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Drawing has pulled me out of depression, lethargy, despair, anger, caution, worry, confusion, boredom and anxiety. Drawing has helped me to integrate the highs of joy and excitement.

I encourage you to draw, and if even hand writing feels unfamiliar I encourage you even more! There is nothing to draw, just put pen to paper and see what happens. Drawing brings the unexpected, and often a surprise gift of clarity. Which is why at the busiest most overwhelming part of the year, whilst imploding with stressful deadlines, I’ve decided to draw everyday of December, (until the 25th advent calendar style) and I’ll be posting each new drawing on my website and Instagram and will post each drawing to the first person to send me their address! I invite you to join me and to turn your attention to drawing for just a short time each day. A doodle, a drawing, a sketch, whatever feels best, just let the moment take you and I’d love to hear from you.

(For those of you who are hashtag savvy and are so inclined to share your work, you can post your drawings online with #thesecretartistblog and tag me in the photo if you like.)

Click here to see today’s drawing:

gemmakauffman.com/drawing-attention

instagram.com/gemmakauffmanartist

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December is guaranteed to bring every distraction and discombobulation it can muster to disrupt our focus and we’ll pay the price like we always do. Committing to daily drawing as a way to cut through the jingle and the jangle is, I think, a pretty radical act. So when the pace picks up and the drama get fizzy, when December starts spinning with all it’s glitzy allure we can always pick up a pen and draw our attention to somewhere else.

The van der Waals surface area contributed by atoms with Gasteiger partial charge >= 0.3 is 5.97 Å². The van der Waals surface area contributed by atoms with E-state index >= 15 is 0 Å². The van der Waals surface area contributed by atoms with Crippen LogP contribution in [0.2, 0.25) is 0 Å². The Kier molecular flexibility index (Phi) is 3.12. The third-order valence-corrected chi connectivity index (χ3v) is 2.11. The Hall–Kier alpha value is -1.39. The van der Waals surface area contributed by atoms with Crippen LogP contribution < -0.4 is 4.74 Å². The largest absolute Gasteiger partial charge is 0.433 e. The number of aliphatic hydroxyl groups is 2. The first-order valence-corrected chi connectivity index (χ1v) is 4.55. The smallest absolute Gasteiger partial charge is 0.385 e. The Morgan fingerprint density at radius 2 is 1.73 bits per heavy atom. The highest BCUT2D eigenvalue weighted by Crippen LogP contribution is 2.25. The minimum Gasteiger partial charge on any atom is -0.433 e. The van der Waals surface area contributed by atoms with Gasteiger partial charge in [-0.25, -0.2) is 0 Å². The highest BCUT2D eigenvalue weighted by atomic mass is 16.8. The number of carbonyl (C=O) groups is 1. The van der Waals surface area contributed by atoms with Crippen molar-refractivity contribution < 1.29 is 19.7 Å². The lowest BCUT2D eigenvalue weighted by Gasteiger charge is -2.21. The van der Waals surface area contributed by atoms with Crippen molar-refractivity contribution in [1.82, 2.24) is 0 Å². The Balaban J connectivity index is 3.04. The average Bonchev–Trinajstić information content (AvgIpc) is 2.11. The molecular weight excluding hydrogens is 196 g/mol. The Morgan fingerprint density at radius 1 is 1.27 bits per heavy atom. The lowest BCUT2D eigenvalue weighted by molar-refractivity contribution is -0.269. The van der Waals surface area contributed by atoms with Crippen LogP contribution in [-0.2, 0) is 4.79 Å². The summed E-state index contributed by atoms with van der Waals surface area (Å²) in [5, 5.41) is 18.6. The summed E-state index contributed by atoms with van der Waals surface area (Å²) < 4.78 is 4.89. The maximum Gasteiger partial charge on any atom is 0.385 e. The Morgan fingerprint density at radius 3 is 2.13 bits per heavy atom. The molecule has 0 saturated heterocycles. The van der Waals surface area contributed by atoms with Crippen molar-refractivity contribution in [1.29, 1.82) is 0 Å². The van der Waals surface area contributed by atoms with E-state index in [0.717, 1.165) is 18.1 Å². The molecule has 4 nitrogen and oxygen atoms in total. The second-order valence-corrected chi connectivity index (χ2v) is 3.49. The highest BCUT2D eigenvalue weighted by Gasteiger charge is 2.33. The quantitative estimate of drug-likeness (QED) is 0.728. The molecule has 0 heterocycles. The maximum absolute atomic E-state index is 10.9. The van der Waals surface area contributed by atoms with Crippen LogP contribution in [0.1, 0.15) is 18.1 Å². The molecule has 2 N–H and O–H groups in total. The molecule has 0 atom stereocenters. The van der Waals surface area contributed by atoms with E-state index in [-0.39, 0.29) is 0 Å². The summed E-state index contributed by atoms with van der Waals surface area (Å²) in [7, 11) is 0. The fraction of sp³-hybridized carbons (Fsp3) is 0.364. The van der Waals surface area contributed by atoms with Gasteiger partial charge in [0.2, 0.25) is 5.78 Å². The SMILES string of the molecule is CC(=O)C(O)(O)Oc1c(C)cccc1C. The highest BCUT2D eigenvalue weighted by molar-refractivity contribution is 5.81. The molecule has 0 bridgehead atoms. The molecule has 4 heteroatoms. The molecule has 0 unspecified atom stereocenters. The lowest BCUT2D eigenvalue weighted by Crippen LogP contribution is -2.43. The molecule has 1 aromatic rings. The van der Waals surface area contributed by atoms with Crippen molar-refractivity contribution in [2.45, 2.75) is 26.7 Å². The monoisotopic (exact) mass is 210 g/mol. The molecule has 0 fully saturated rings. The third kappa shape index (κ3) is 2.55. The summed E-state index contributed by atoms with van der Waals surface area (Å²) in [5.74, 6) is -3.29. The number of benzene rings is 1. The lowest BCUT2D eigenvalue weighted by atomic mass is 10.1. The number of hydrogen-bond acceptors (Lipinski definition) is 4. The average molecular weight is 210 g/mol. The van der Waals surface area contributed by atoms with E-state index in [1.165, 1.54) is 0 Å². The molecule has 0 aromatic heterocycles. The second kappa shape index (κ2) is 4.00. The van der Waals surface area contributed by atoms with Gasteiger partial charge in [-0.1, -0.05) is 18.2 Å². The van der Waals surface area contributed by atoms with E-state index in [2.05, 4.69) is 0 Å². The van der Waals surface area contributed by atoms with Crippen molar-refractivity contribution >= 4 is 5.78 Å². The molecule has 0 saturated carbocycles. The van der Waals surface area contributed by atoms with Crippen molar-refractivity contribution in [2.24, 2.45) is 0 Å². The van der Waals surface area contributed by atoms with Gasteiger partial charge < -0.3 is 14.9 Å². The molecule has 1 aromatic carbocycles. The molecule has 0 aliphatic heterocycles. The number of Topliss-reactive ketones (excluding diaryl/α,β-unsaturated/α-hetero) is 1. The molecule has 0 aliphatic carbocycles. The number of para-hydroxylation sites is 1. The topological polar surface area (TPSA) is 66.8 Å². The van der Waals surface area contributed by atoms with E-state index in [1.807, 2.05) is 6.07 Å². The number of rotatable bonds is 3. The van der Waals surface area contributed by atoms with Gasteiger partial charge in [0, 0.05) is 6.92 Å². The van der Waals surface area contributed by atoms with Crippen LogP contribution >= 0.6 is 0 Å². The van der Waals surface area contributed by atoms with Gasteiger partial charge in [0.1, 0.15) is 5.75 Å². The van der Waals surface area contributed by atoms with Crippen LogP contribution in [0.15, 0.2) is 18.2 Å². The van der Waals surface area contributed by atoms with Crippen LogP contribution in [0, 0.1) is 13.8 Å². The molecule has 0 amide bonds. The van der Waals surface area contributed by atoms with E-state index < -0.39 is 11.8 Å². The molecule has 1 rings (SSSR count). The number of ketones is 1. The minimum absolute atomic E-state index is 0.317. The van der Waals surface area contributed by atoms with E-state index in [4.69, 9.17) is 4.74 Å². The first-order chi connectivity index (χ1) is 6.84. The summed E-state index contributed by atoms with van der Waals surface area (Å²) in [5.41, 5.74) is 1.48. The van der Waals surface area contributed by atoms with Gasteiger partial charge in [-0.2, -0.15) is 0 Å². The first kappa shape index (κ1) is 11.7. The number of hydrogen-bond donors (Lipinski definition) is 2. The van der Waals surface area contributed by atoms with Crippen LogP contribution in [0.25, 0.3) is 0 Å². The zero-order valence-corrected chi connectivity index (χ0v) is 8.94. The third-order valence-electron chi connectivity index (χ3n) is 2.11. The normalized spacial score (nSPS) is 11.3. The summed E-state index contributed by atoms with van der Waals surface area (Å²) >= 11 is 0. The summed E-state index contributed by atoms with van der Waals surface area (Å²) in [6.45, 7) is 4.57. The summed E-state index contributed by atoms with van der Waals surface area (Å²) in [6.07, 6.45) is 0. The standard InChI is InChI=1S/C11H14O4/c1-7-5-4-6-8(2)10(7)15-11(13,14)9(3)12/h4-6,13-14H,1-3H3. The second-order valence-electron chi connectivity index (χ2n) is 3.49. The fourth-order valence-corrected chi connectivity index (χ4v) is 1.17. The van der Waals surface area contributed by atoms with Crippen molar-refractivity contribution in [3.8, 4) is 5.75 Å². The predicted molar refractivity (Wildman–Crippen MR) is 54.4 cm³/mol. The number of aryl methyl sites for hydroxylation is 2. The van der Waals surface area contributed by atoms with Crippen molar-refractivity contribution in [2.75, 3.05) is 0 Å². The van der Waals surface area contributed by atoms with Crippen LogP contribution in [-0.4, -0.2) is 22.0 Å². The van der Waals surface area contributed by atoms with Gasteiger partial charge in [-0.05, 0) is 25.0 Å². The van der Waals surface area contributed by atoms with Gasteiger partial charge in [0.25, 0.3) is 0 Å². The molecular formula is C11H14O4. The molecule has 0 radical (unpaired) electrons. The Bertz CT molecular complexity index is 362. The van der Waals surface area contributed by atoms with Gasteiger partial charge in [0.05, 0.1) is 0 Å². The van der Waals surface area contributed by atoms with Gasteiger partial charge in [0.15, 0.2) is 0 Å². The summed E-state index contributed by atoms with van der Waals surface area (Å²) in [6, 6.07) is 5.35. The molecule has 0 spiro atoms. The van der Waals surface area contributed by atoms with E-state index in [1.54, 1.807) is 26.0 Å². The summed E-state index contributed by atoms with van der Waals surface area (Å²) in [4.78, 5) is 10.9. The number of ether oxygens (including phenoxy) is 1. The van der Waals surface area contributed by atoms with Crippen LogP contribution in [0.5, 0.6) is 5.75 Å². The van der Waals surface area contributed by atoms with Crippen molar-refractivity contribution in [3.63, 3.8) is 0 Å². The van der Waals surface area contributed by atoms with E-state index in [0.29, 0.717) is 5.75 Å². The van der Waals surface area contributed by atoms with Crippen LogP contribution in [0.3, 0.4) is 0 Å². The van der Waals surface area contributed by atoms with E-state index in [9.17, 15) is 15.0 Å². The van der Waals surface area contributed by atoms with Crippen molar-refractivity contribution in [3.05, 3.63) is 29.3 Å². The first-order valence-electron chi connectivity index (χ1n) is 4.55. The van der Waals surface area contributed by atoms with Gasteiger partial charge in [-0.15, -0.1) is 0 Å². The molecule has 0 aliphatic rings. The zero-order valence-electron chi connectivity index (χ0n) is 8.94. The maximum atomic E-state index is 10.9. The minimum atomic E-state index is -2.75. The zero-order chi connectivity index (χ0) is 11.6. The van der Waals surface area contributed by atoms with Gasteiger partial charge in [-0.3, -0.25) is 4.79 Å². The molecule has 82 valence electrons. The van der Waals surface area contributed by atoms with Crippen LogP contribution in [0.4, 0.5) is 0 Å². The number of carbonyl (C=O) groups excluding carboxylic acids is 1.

And I draw a line, to your heart today, to your heart from mine, one line to keep us safe.”

PJ Harvey

Until the next,

Love and Best Wishes

Gemma

Gemma Kauffman’s practice encompasses a variety of strategies and media, which include painting, performance, installation and film. Theatrical and fantastical, her work is both compelling and dynamic. Kauffman is an advocate for the creative spirit of all people and has during the last 10 years pioneered transformative approaches to social engagement.

gemmmakauffman.com


Are you a Secret Artist? Do you believe in the creative process? Interested in learning more about the journey of this Secret Artist? Then please subscribe HERE!

The Secret Artist #10: To Speak or Not to Speak

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To Speak or Not to Speak

So blog number ten and I’m going back to the beginning question from The Secret Artist numero uno: ‘How important is it to share?’ Well, ten chapters in and I’ve shared more than I ever have in my life. I’ve become more comfortable with writing, thanks to lots of very positive and constructive feedback. Plus the process of writing and sharing has become really valuable in many ways. It’s like my practice has been lifted out of the clutter and into some kind of clarity. I can understand more of what matters to me and why. I recently did some teaching at Turner Contemporary Margate and noticed how much easier I found talking about my work. I’m beginning to find my voice.

Preparing for And The Dark And The Dark exhibition I managed to throw in the idea of the artist talk like it was the most natural thing in the world, to see if I could bypass my nerves. It kind of worked. On the day I was super tired (and that always helps takes the edge off) and I was talking with one of my oldest friends and supported by many friends in the audience. It was a good opportunity to try and talk so I took it.

My motivation for posting this video is a desire to share more of the exhibition with those who couldn’t make it. I’ve barely shared any photos … getting a decent installation shot is a whole art form in it’s self (something to work on for next time). Also, it’s been a big event for me and one I will probably look back upon as the catalyst for many new twist and turns in my art career. So, here is a short film to mark the exhibition.